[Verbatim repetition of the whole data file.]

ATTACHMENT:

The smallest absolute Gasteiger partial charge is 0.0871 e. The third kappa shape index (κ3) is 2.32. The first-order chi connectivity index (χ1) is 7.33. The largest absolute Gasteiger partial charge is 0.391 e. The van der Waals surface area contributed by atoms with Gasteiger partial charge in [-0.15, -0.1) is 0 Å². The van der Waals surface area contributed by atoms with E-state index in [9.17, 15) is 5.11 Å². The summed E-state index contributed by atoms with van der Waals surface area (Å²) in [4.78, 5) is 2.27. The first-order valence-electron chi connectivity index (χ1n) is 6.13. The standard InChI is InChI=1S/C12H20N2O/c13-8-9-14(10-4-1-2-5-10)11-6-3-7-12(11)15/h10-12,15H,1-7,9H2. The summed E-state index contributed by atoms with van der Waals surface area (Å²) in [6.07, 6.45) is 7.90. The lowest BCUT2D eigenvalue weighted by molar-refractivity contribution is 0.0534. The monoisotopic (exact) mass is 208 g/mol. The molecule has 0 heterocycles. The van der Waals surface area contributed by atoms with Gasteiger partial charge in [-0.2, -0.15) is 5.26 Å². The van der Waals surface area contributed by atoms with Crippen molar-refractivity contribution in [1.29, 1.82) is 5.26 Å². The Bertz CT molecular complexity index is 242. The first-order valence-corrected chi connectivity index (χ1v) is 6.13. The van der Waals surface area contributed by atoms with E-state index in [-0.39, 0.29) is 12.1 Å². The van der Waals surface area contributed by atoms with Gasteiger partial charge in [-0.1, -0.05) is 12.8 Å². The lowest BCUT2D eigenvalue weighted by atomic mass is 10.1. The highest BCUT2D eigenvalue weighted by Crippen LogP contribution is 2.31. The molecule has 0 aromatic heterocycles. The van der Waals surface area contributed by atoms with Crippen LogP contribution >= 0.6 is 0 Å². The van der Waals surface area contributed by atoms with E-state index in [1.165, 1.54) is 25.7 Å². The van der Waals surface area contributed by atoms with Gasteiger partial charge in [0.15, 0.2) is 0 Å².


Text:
The smallest absolute Gasteiger partial charge is 0.0871 e. The third kappa shape index (κ3) is 2.32. The first-order chi connectivity index (χ1) is 7.33. The largest absolute Gasteiger partial charge is 0.391 e. The van der Waals surface area contributed by atoms with Gasteiger partial charge in [-0.15, -0.1) is 0 Å². The van der Waals surface area contributed by atoms with E-state index in [9.17, 15) is 5.11 Å². The summed E-state index contributed by atoms with van der Waals surface area (Å²) in [4.78, 5) is 2.27. The first-order valence-electron chi connectivity index (χ1n) is 6.13. The standard InChI is InChI=1S/C12H20N2O/c13-8-9-14(10-4-1-2-5-10)11-6-3-7-12(11)15/h10-12,15H,1-7,9H2. The summed E-state index contributed by atoms with van der Waals surface area (Å²) in [6.07, 6.45) is 7.90. The lowest BCUT2D eigenvalue weighted by molar-refractivity contribution is 0.0534. The monoisotopic (exact) mass is 208 g/mol. The molecule has 0 heterocycles. The van der Waals surface area contributed by atoms with Gasteiger partial charge in [-0.2, -0.15) is 5.26 Å². The van der Waals surface area contributed by atoms with Crippen molar-refractivity contribution in [1.29, 1.82) is 5.26 Å². The Bertz CT molecular complexity index is 242. The first-order valence-corrected chi connectivity index (χ1v) is 6.13. The van der Waals surface area contributed by atoms with E-state index in [-0.39, 0.29) is 12.1 Å². The van der Waals surface area contributed by atoms with Gasteiger partial charge in [-0.1, -0.05) is 12.8 Å². The lowest BCUT2D eigenvalue weighted by atomic mass is 10.1. The highest BCUT2D eigenvalue weighted by Crippen LogP contribution is 2.31. The molecule has 0 aromatic heterocycles. The van der Waals surface area contributed by atoms with Crippen LogP contribution >= 0.6 is 0 Å². The van der Waals surface area contributed by atoms with E-state index in [1.165, 1.54) is 25.7 Å². The van der Waals surface area contributed by atoms with Gasteiger partial charge in [0.15, 0.2) is 0 Å².